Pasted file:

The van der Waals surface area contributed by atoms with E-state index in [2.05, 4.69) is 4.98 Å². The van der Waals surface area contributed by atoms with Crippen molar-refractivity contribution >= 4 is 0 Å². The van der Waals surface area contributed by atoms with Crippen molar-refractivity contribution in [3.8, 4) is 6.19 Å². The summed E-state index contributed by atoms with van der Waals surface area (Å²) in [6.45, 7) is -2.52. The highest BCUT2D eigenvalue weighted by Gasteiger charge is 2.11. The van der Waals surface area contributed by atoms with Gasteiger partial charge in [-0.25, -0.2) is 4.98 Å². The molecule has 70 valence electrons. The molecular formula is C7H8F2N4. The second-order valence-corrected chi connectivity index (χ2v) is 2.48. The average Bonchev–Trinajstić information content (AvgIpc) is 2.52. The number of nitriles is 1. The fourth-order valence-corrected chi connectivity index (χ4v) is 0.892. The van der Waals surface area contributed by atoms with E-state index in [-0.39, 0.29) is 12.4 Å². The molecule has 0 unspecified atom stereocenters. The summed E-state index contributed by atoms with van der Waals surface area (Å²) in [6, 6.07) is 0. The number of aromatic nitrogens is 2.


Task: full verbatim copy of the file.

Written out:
The van der Waals surface area contributed by atoms with E-state index in [2.05, 4.69) is 4.98 Å². The van der Waals surface area contributed by atoms with Crippen molar-refractivity contribution >= 4 is 0 Å². The van der Waals surface area contributed by atoms with Crippen molar-refractivity contribution in [3.8, 4) is 6.19 Å². The summed E-state index contributed by atoms with van der Waals surface area (Å²) in [6.45, 7) is -2.52. The highest BCUT2D eigenvalue weighted by Gasteiger charge is 2.11. The van der Waals surface area contributed by atoms with Gasteiger partial charge in [-0.25, -0.2) is 4.98 Å². The molecule has 70 valence electrons. The molecular formula is C7H8F2N4. The second-order valence-corrected chi connectivity index (χ2v) is 2.48. The average Bonchev–Trinajstić information content (AvgIpc) is 2.52. The number of nitriles is 1. The fourth-order valence-corrected chi connectivity index (χ4v) is 0.892. The van der Waals surface area contributed by atoms with E-state index in [-0.39, 0.29) is 12.4 Å². The molecule has 0 unspecified atom stereocenters. The summed E-state index contributed by atoms with van der Waals surface area (Å²) in [6, 6.07) is 0. The number of aromatic nitrogens is 2.